Robert Genn calls it the Mickey Mouse Bill.
What is it? The Orphan Works Act of 2008.
"Congress is getting pushed by big companies to change the way the copyright laws currently work. If you have deep pockets, you'll weather the change... But if this law is passed, you will be forced to register (for a fee!) every single painting, photography, lithograph, sculpture, or pot that you make. The current copyright – you create it; therefore it's copyrighted – will no longer exist." (–Message posted on the illustration listserv.)
Remember how difficult stock art houses have made it for illustrators and photographers to earn a living? Here's another level of bureaucracy that would do the same by changing current U.S. copyright laws (art is automatically covered as soon as you create it) to force you to register every single piece of art in order for it to be protected.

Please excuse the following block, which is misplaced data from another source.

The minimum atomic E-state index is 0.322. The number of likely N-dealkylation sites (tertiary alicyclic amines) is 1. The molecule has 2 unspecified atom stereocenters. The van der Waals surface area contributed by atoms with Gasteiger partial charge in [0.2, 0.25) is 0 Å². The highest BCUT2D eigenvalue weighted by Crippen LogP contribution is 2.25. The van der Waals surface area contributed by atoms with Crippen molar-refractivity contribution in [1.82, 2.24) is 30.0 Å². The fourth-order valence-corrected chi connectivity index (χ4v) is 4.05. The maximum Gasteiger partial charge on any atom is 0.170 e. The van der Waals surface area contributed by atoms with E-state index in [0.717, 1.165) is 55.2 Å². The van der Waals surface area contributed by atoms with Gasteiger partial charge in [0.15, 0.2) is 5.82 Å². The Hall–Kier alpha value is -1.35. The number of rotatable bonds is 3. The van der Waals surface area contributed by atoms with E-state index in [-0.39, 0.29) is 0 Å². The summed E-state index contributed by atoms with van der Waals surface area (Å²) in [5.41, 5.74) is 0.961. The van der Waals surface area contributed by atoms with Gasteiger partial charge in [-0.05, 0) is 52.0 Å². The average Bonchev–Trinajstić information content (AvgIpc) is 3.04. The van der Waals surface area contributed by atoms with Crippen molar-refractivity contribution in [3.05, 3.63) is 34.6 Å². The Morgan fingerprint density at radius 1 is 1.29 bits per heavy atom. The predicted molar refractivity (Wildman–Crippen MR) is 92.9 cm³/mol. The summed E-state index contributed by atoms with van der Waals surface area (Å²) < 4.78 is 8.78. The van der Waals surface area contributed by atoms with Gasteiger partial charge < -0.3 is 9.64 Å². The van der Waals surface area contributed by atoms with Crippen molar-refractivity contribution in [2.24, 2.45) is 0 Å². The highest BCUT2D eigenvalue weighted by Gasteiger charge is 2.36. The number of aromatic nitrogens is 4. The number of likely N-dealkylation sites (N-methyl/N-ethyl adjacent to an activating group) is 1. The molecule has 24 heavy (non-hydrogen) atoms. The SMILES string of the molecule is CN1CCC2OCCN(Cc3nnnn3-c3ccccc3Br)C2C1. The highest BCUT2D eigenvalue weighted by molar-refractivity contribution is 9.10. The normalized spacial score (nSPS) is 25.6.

Somebody who wanted to use your art would have to use due diligence to find you, and if they couldn't, well, your work would be considered "orphaned" and they could use it free of charge. Problem is, anybody could say they tried to find you, but who's to say how much effort they really used? We all know there's way too much theft going on already. This would add to the problem.
In addition, this bill would potentially open the door for companies to open private registry services "for your convenience" (yeah, right), once more making a buck off the artist. Not to mention the companies that could gather up all these "orphaned" works, register them in the company's name, and resell them.
I don't usually rant on my blog, but I'm really tired of moneymaking schemes that take advantage of people who do honest work.
The Illustrators Partnership of America has made it easy to send a letter to your representative in Congress. And here's how to do it for people outside the U.S. I hear they'll be voting on this within days, so time is of the essence.
Pass it along.